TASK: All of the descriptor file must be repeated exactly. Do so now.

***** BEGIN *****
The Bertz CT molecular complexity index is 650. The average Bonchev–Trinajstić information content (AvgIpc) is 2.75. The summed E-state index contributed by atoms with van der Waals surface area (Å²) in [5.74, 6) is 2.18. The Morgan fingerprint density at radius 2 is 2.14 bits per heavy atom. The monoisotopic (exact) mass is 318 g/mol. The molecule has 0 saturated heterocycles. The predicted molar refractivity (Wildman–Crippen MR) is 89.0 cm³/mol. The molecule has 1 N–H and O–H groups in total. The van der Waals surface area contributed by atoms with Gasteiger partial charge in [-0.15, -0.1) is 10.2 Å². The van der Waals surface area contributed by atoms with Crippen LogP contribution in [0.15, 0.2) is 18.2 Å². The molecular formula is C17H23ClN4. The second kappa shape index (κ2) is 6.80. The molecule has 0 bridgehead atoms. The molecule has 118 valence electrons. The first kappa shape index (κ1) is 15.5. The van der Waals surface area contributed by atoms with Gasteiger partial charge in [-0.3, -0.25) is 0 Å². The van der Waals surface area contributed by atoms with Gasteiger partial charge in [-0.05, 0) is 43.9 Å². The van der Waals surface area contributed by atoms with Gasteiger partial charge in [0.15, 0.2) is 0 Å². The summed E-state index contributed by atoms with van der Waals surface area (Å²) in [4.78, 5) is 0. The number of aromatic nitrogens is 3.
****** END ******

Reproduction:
The Bertz CT molecular complexity index is 650. The average Bonchev–Trinajstić information content (AvgIpc) is 2.75. The summed E-state index contributed by atoms with van der Waals surface area (Å²) in [5.74, 6) is 2.18. The Morgan fingerprint density at radius 2 is 2.14 bits per heavy atom. The monoisotopic (exact) mass is 318 g/mol. The molecule has 0 saturated heterocycles. The predicted molar refractivity (Wildman–Crippen MR) is 89.0 cm³/mol. The molecule has 1 N–H and O–H groups in total. The van der Waals surface area contributed by atoms with Gasteiger partial charge in [-0.15, -0.1) is 10.2 Å². The van der Waals surface area contributed by atoms with Crippen LogP contribution in [0.15, 0.2) is 18.2 Å². The molecular formula is C17H23ClN4. The second kappa shape index (κ2) is 6.80. The molecule has 0 bridgehead atoms. The molecule has 118 valence electrons. The first kappa shape index (κ1) is 15.5. The van der Waals surface area contributed by atoms with Gasteiger partial charge in [-0.3, -0.25) is 0 Å². The van der Waals surface area contributed by atoms with Gasteiger partial charge in [-0.05, 0) is 43.9 Å². The van der Waals surface area contributed by atoms with Gasteiger partial charge in [0.15, 0.2) is 0 Å². The summed E-state index contributed by atoms with van der Waals surface area (Å²) in [4.78, 5) is 0. The number of aromatic nitrogens is 3.